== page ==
If we compare this to present day we too are inundated with resources produced on a new medium. Libraries now rely increasingly on digital resources, many of which do not have a print equivalent. Examples include new electronic journals, web-based information gateways or electronic courseware. Since the introduction of digital material (over the last decade), the technologies through which a great deal of digital resources are delivered have continued to evolve, mutate and develop. In fact a great deal of the technology we used in the 1980s is already obsolete. In 1997, (i.e. within a decade after the introduction of digital scholarly resources into libraries) the Commission for Preservation and Access commissioned another film, this time entitled Into the Future in an attempt to facilitate discussion about the implications of dependence on relatively unstable and unreliable technologies. It is estimated that within 2 years over 75% of the US governments information will be available only in digital formats. Libraries in the UK have pursued relatively conservative collections management policies, and continue to retain print journals where there are new electronic versions. However, electronic journals (even those in parallel) are beginning to include technology-dependent content such as animation, sound or video which is simply not available/possible in the print version. Although the Research Libraries Group (RLG) is currently funding a study to support this assumption, it is unlikely that many libraries in the UK have policies which address the long-term access to and preservation of electronic materials. Our investment in digital resources and our reliance on them unfortunately extends far beyond our current capacity to preserve and integrate them. We will need not only need to confront the changing technology and adapt to it but make adjustments in our organisational and management structures to allow us to do so indefinitely. Despite this potential gap, libraries continue to invest in digital resources that may not have a print equivalent and funding continues to be poured into digitisation projects without a clear understanding of the future of the digital files.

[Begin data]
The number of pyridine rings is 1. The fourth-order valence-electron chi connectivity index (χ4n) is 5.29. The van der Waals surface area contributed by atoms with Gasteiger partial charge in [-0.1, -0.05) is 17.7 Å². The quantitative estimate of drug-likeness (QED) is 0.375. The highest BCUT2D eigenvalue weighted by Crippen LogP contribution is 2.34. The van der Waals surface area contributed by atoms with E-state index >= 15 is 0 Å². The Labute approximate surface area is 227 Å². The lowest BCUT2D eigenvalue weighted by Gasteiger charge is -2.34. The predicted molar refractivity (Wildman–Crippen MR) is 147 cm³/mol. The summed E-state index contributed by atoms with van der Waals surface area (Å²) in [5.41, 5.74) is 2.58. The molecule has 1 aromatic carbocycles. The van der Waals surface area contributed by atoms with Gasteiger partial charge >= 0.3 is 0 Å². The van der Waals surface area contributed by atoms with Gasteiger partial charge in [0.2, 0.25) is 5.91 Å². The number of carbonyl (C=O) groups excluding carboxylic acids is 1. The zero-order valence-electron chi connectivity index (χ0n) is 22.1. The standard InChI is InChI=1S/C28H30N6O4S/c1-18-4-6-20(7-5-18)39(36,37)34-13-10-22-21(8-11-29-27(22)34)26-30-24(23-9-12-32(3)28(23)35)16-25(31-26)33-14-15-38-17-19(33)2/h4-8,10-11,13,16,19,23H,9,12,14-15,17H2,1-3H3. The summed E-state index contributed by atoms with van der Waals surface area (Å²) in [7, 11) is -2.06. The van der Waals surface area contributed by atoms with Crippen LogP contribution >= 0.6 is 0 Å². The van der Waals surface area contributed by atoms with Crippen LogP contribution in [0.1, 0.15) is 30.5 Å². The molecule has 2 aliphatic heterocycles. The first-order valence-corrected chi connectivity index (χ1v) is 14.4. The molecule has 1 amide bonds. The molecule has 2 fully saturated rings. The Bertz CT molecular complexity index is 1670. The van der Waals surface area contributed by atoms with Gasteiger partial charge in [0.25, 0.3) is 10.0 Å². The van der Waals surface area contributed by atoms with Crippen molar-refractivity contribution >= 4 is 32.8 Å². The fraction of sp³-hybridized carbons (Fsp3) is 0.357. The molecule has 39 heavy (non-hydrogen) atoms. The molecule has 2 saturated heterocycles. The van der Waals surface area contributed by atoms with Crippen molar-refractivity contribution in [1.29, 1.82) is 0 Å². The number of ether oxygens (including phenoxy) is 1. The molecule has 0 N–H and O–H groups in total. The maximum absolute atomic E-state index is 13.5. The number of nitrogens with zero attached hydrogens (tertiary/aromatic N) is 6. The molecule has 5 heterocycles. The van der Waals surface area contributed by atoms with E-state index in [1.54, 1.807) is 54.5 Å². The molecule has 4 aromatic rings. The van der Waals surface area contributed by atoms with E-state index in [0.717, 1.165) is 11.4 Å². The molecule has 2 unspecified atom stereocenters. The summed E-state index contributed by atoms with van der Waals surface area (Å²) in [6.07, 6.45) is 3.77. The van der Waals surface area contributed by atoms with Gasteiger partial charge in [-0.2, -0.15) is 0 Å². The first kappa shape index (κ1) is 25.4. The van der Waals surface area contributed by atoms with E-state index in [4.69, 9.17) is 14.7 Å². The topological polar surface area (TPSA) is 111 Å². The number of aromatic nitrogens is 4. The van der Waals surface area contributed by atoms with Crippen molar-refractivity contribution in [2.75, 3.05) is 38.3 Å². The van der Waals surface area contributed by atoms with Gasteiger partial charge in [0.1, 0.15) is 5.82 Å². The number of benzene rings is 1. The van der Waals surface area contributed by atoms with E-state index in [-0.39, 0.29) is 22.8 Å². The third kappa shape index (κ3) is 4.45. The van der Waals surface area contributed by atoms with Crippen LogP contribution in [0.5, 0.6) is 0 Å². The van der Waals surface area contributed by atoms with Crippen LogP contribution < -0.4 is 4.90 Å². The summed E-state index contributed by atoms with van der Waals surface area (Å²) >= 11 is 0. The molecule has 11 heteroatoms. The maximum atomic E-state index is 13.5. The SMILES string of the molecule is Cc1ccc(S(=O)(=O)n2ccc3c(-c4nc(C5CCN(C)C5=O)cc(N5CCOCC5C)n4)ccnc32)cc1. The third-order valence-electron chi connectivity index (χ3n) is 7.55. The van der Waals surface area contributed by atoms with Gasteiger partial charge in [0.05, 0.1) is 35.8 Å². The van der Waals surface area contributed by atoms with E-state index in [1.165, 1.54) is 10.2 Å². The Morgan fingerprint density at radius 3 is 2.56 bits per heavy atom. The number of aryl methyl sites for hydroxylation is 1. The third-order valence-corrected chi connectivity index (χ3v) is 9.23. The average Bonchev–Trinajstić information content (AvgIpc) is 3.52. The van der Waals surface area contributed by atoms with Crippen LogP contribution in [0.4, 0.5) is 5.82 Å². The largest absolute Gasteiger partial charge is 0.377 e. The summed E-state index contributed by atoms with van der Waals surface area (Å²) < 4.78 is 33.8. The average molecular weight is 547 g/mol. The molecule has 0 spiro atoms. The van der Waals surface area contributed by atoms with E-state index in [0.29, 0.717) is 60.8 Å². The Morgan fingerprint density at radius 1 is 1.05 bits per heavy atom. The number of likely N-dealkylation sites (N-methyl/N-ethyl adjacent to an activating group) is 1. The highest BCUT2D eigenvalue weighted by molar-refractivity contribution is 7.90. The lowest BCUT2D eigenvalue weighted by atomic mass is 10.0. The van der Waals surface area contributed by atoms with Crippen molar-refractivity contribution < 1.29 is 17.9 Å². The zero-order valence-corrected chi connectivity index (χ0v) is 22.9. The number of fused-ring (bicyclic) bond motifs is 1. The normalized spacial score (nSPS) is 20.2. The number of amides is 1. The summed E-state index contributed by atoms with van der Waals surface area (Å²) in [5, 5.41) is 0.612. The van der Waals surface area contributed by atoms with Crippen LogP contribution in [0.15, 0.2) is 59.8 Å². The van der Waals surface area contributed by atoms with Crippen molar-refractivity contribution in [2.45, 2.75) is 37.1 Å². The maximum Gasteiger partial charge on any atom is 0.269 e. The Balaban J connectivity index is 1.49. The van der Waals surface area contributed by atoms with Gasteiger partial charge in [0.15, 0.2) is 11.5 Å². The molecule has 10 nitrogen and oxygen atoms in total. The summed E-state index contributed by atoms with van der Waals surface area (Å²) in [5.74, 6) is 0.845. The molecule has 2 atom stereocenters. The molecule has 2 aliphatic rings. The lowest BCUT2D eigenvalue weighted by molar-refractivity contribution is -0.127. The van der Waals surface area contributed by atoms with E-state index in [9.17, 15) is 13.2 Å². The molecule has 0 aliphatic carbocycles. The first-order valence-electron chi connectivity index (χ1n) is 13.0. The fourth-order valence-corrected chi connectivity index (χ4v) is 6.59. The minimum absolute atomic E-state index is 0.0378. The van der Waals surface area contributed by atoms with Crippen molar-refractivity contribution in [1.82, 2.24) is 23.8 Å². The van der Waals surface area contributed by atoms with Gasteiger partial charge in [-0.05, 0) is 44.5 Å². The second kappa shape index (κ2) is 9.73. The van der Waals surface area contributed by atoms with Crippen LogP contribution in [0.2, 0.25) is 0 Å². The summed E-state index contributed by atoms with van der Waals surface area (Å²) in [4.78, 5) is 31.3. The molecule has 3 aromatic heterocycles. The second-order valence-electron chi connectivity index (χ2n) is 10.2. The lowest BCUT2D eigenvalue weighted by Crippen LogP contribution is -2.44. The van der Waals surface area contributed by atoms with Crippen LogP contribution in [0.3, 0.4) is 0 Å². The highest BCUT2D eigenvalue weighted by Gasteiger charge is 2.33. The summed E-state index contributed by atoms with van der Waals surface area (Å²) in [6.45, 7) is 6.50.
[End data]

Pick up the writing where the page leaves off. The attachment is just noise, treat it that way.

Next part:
In research libraries, preservation of material has always been a priority. Indeed research libraries (and in particular the UK copyright deposit libraries) are largely responsible for preserving access to our most valued UK scholarly resources. However, as has been illustrated above, the urgency with which we must address this responsibility is not paralleled in a print world. Where it might take 50 years for book printed on acid paper to decay, a digital resource dependent on specific technology could be inaccessible in a matter of 5 years or less. It is probably the case, that libraries already contain material which is inaccessible. One needs only to think of print resources which were produced over the last decade with a digital supplement (e.g. a floppy disk). Imagine that the information contained on that disk was in a proprietary file format and was created to run in a specific (now possibly obsolete) technical environment. Would a library be able to deal with an 8" floppy disk (or even 5-1⁄4") presented to a member of staff on the help desk? Although arguably not a common problem, concern about technological obsolescence and loss of resources is a growing concern for libraries. What is more, libraries do not usually possess the know-how necessary for addressing such problems.